Marking the Diamond Jubilee

This news article was published under the 2010 to 2015 Conservative and Liberal Democrat coalition government

We are running a range of activities to celebrate the Diamond Jubilee of Her Majesty Queen Elizabeth II, and explain why Britain is such a creative, open, connected and dynamic country to live, work and visit.

This weekend thousands of people are gathering for Diamond Jubilee celebrations to mark 60 years of Her Majesty the Queen’s reign. People all over Britain are holding street parties, lighting beacons and attending festivals, treasuring our shared heritage and coming together for community events. Thousands will line the streets of London on Tuesday 5 June to watch the Queen travel to Buckingham Palace, after a service of Thanksgiving at St Paul’s Cathedral.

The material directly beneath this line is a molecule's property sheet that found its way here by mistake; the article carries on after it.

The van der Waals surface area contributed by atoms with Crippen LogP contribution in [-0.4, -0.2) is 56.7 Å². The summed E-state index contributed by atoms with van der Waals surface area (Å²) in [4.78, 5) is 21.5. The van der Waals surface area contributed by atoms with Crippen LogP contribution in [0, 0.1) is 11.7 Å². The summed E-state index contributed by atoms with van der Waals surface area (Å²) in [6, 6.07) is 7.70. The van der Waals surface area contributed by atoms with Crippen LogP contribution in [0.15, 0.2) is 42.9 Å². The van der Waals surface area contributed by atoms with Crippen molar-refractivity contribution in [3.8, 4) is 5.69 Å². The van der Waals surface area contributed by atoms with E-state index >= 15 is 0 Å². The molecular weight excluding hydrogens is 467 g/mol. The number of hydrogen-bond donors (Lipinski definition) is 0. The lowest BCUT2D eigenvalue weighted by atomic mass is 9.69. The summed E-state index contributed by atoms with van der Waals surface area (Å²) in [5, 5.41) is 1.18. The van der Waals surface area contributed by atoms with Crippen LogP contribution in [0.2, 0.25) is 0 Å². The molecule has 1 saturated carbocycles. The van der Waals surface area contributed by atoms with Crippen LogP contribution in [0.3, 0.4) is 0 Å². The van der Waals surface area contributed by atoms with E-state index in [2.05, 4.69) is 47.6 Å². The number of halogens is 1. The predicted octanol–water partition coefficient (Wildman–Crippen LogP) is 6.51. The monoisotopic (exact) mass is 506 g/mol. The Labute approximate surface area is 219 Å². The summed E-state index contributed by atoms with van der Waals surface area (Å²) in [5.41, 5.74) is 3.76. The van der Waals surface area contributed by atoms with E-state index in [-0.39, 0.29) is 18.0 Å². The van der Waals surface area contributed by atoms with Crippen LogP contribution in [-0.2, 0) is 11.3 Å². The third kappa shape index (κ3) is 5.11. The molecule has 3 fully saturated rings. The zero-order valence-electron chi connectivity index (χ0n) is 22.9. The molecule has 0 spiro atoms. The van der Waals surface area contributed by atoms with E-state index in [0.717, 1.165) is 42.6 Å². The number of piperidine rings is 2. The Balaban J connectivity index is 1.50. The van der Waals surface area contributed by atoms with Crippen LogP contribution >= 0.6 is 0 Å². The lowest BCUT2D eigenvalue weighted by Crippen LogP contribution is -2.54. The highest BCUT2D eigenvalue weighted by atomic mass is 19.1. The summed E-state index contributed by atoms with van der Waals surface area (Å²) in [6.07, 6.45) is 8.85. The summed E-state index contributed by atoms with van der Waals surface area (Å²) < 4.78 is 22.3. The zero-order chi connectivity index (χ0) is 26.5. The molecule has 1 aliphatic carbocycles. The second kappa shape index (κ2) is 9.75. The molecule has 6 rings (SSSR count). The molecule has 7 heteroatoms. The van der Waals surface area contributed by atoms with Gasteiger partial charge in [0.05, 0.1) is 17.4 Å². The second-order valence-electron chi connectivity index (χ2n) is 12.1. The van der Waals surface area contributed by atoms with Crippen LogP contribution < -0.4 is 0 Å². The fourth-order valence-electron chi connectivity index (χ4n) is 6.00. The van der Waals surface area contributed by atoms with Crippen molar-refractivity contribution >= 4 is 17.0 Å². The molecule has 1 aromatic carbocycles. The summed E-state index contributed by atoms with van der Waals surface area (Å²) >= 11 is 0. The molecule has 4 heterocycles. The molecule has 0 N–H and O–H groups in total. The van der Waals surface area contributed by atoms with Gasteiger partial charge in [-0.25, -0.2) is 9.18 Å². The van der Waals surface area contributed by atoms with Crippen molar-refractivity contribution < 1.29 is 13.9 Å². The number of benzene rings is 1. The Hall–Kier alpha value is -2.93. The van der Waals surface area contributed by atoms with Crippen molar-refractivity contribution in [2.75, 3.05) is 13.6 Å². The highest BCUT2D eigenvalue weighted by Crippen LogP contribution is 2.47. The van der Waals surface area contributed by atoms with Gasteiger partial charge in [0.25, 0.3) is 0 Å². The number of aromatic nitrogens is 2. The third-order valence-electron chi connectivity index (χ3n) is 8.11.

British missions around the world will mark the Diamond Jubilee with a series of events to celebrate the UK’s rich heritage and modern strengths.

One of the first FCO missions to mark the Jubilee was the British Consulate General in New York, with a charity run through Central Park which raised money for the St George’s Society and Disabled Sports USA.

On Monday 4 June, our High Commissions and Embassies and Overseas Territories will light a series of beacons at sunset around the world, joining in the beacon-lighting across the UK and continuing a tradition of lighting beacons, first for communications but now as a symbol of unity. In Kenya a beacon will be lit at the resort where the young Princess Elizabeth heard that she had become Queen.

As well as celebrating British tradition and heritage, embassies around the world are showcasing the best of modern Britain. Just two examples: Tokyo will host a Jubilee fashion show and celebrate the UK’s long history of creativity and innovation and Mexico City will hold a reception to champion British strength in music and design.